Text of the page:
Well, that didn’t work out too well did it? We’ve had plenty of PMs whose policies we didn’t like. But Cameron was, as Owen Jones says, “a failure on his own terms”. He wanted to eliminate the government deficit and keep us in the EU, and failed on both. I’d add that this his counter-productive pursuit of austerity contributed – at the margin – to Brexit by creating a climate of insecurity and xenophobia. In this sense, Cameron’s failure was down to deliberate ineptness rather than to facing insuperable odds. For this reason, he is probably one of our worst-ever Prime Ministers.
This poses the question: what, then, was the basis of his belief that he’d be “rather good” at the job?
It’s not that he had a great grasp of economics or politics. His mindless drivel about a “global race” and the “nation’s credit card revealed utter ignorance of the former. And I’ve long said that Cameron’s government failed to grasp the nature of politics – that it consists in ameliorating problems of collective action.
Instead, his confidence was rooted not in facts but in class. It’s a cliché that going to a top public school often gives one confidence and arrogance which others lack. Here’s Jimmy McGovern (16’20” in):
Particularly in the working class north, the one thing you do not want is arrogance…so the slightest sign of arrogance in your child you knock it out of them. But in knocking out the arrogance you knock out the ambition, the self-respect, the self-esteem.
So much is obvious. But this poses a question. We are all cognitively flawed. Only some such flaws, however, are penalized. Public school overconfidence, however, seems to be actively selected for: 19 of our 54 PMs went to Eton, and public schoolboys are over-represented in most professions. What are the mechanisms that allow such irrationality to thrive? Here are a few, in no order.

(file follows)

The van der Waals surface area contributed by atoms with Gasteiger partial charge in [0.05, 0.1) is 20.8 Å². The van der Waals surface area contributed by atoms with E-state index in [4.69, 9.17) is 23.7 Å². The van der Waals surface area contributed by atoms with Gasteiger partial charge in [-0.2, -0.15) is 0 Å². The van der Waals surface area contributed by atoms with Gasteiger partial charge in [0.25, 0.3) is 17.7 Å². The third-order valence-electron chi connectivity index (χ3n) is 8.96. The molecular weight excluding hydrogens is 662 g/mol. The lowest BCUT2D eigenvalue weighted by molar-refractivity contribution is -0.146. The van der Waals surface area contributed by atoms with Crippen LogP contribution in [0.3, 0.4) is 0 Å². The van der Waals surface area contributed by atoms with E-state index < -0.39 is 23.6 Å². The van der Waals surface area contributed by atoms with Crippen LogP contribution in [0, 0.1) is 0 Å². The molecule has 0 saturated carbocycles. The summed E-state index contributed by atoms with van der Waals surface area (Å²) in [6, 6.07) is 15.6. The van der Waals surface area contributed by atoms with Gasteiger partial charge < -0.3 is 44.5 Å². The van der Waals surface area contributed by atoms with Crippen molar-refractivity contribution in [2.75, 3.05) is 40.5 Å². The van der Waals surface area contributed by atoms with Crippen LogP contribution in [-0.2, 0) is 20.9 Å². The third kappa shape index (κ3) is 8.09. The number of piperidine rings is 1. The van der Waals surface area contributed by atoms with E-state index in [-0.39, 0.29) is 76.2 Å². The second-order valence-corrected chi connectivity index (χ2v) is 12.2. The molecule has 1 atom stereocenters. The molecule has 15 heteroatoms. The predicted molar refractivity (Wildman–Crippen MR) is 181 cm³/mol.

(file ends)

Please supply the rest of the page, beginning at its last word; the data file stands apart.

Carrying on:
First, there are competence cues. Cameron Anderson and Sebastien Brion show that overconfident people give out more “competence cues” – such as fluency and body language – than others and that these cues are mistaken for actual ability, with the result that the overconfident are more likely to get jobs, regardless of ability. This might have been true of Cameron: in 2005 ConservativeHome said his leadership campaign was “transformed” by “two compelling performances” – exercises in fluency and confidence.
The converse of this is that the under-confident but able don’t apply for jobs in the first place: this might mean there’s a case for positive discrimination or quotas.
Secondly, there are overconfidence bubbles. Once you’ve gotten a job through no merit of your own then your overconfidence will tend to grow, perhaps causing you to become dizzy with success and so making a fatal error. We know this happens in financial markets: lucky traders take more risk. It might well have happened with Cameron: his success at winning the Scottish independence referendum made him think he could repeat the trick with Brexit.
We frequently see the respectful attentions of the world more strongly directed towards the rich and the great, than towards the wise and the virtuous. We see frequently the vices and follies of the powerful much less despised than the poverty and weakness of the innocent. (Theory of Moral Sentiments,I.III.29)
Contrast, for example, the way the media indulged “Boris” with its othering of, say, John Prescott.
A further selection effect is the desire to overcome agency problems. It’s natural for hirers to want people they can trust, and we trust people like ourselves. Public schoolboys will therefore hire public schoolboys, even if they have no deliberate nepotistic intentions. This can lead (pdf) to a lack of cognitive diversity and to groupthink and the Dilbert principle.
My point here is that selection mechanisms – in politics and in markets – don’t necessarily weed out irrationality. Quite the opposite. They sometimes select for it. It is these mechanisms that must be dismantled. In this sense, if we are to be better governed in politics and business, we need more class war.